“With the latest turn of events, we expect Proton to remain largely a localised auto manufacturer despite recent ventures into China and Iran. These projects are very preliminary and entail high execution risks, especially in the cut-throat Chinese market,” it said.
The research house said contrary to the Proton management’s and the government’s belief, VW would not be interested in restarting talks at a later stage given that it had been spurned twice in three years.
News reports have it that VW, Europe’s biggest carmaker, is already looking for a new Asian partner and will be focusing on Indonesia and Thailand.
On Proton’s earnings outlook, CIMB Research forecast the national carmaker to narrow its losses to RM333.6 million next year and RM166.7 million in 2009 from a net loss of RM591.3 million for the financial year ended March 31, 2007.
On its valuation for Proton, it said: “We are applying a wider discount to net tangible assets (NTA) to factor in higher risks and Proton’s poorer prospects as it goes alone.”
“We now use a valuation parameter of 0.4 times CY08 NTA instead of 0.5 times CY07 NTA. Hence, despite rolling over our valuation horizon, we have cut our target price from RM4.52 to RM3.50,” it said.
Meanwhile, TA Securities Research forecast Proton’s losses in 2008 and 2009 to narrow to RM158.3 million and RM119.8 million, and expects the carmaker to register a net profit RM9.4 million in 2010.
The research house also pointed out that as in all the previous negotiations with potential foreign partners, no details were publicised by the government as to the reasons for talks to cease, leaving investors to play a guessing game.
“We suspect the substantial shareholder (Khazanah) has too many uneconomical conditions from the perspective of VW that led to such a disappointing outcome. The shareholder is under pressure to entertain demands from many quarters, most of which are under the banner of serving national interest.”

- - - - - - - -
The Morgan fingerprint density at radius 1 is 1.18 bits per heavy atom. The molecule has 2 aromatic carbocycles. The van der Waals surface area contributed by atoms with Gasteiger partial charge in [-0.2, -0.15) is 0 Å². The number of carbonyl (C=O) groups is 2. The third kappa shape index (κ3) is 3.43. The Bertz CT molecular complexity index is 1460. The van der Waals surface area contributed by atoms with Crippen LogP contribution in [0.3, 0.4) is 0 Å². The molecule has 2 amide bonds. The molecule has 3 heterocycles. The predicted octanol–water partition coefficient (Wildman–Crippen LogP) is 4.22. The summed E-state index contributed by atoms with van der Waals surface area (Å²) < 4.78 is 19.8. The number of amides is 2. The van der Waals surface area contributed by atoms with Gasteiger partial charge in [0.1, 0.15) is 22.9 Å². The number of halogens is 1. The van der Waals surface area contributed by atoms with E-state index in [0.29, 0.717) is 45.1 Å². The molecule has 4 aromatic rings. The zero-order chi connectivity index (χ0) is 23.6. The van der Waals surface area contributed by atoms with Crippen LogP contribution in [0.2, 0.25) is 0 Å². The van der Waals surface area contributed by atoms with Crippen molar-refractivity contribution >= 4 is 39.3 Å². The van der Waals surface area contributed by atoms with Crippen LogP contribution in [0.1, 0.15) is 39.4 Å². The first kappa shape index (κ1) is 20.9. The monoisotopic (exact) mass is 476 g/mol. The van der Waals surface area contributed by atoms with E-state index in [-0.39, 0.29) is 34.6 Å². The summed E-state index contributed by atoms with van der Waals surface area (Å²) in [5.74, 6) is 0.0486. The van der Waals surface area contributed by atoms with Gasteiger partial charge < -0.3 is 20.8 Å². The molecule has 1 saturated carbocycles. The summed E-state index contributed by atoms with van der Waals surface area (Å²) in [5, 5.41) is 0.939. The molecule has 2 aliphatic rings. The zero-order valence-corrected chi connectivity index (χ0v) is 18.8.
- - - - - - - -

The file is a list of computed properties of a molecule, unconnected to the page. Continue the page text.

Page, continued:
TA Research said the government could have feared that VW would only use Proton solely as another production line to serve its own presence in the region. “As Proton is a national project, the government would definitely like to see the brand name have an indefinite life. It is a matter of pride for the government,” it said.
It said while the government was betting on Proton’s better-than-expected performance in the last three months in terms of domestic sales, as well as its overseas plans for China, Indonesia, Iran and impending exports to Thailand, the sustainability of the growth was in question.
“We do not dare bet our dollars on it as we believe the industry is a numbers game. To establish oneself on a global scale, one would need strong sales numbers and economies of scale to cushion the fierce price war. And Proton does not even have this at home, let alone overseas.
“It still needs the network and a very strong brand name to catapult itself in overseas markets. It does not help to address quality perception issues at home and hope that overseas market sees the same,” said TA Research.